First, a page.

Improving Ask Astro: The Journey to Enhanced Retrieval Augmented Generation (RAG) with Cohere Rerank, Part 4

  • David Xue



Ask Astro: A RAG-based Chat Assistant using Large Language Models (LLM)

Ask Astro has been a popular tool for developers and customers seeking answers about Astronomer products and Apache Airflow® since its initial release. Built from the power of a RAG-based LLM chat system, Ask Astro aims to provide users with swift and straightforward access to their inquiries along with related documents as source information. It was released in the #airflow-astronomer channel on Apache Airflow®’s Slack, as well as at, and within a few days it was answering hundreds of questions a day. However, as the application gained popularity and question queries became more diverse, the need for a more refined document retrieval and answer accuracy became evident. As such, we integrated Hybrid Search from Weaviate and Cohere Rerank into our existing system, significantly enhancing Ask Astro’s quality.


Meet Ask Astro

Ask Astro, an LLM-powered chatbot, harnesses Airflow knowledge from various platforms to deliver Astronomer's extensive expertise on demand. As an open-source project, it also serves as a starting point for operationalizing your LLM applications.


Before Cohere: Utilizing an Embedding Model for Document Retrieval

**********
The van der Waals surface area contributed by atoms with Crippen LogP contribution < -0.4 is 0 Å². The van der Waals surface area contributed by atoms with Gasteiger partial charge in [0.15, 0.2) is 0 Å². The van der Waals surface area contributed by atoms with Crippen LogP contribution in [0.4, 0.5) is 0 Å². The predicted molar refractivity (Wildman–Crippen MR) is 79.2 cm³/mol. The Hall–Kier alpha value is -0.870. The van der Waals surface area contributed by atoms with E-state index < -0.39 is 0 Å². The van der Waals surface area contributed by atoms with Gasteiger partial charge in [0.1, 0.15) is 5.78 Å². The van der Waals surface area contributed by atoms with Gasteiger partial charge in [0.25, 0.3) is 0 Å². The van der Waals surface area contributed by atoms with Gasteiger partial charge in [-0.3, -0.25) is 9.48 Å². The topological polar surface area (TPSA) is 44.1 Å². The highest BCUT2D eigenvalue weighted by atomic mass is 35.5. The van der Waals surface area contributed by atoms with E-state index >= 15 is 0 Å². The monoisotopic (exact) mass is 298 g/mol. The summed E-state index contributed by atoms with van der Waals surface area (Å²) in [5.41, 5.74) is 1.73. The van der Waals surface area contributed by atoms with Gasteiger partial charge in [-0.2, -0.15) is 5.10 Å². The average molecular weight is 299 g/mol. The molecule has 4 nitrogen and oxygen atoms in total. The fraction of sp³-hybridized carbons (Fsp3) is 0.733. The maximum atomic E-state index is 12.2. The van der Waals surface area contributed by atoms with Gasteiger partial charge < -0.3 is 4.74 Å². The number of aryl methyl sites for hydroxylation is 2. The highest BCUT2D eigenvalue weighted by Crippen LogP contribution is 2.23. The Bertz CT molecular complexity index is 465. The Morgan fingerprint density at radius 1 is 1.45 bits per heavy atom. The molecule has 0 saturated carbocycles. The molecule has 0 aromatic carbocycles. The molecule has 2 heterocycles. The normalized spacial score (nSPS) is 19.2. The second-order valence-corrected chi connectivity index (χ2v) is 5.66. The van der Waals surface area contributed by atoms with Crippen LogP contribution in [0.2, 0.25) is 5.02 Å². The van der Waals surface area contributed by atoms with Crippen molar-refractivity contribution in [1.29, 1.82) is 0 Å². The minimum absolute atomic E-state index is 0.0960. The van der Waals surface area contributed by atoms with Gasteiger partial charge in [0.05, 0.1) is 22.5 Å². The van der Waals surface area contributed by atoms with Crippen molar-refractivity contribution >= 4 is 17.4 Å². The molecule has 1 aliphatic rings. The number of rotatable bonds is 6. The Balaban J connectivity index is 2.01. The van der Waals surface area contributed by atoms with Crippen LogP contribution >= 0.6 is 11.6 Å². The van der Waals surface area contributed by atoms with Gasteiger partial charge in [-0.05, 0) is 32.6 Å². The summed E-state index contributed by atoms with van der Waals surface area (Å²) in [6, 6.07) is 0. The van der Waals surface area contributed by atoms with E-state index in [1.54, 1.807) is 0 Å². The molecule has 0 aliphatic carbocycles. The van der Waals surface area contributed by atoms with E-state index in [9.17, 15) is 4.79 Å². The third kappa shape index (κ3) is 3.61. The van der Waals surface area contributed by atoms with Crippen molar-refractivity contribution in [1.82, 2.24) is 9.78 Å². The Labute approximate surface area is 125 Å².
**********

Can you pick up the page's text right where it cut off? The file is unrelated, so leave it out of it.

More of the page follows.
Initially, Ask Astro ran on a blend of LangChain, GPT-3.5, GPT-4, and text-embedding-ada-002 (an OpenAI embedding model). While this system served as a robust foundation for our tasks, we encountered accuracy limitations that occasionally obscured the clarity of the responses.

In the original setup, when a user asked a question, the question was reworded 3 times using GPT-3.5 and LangChain’s Multi-query retriever. For each rephrased query, the 4 most relevant documents were determined based on vector embeddings created by text-embedding-ada-002 and stored in Weaviate’s vector database index, using the Weaviate provider for Airflow, part of a collection of providers that are useful for building LLM applications with Airflow. The system then collated the 12 total documents from the 3 rephrased prompts and sent them, along with the original user query, into the GPT-4 model to generate a final response.

However, there were instances where certain queries and keywords did not align effectively with the embedding model, resulting in the retrieval of unrelated documents. A striking example of this was when a query like “what is the Astro SDK”, which refers to an official Python SDK package provided by Astronomer, led to the retrieval of unrelated documents and elicited an inaccurate response suggesting that “no such thing exists.”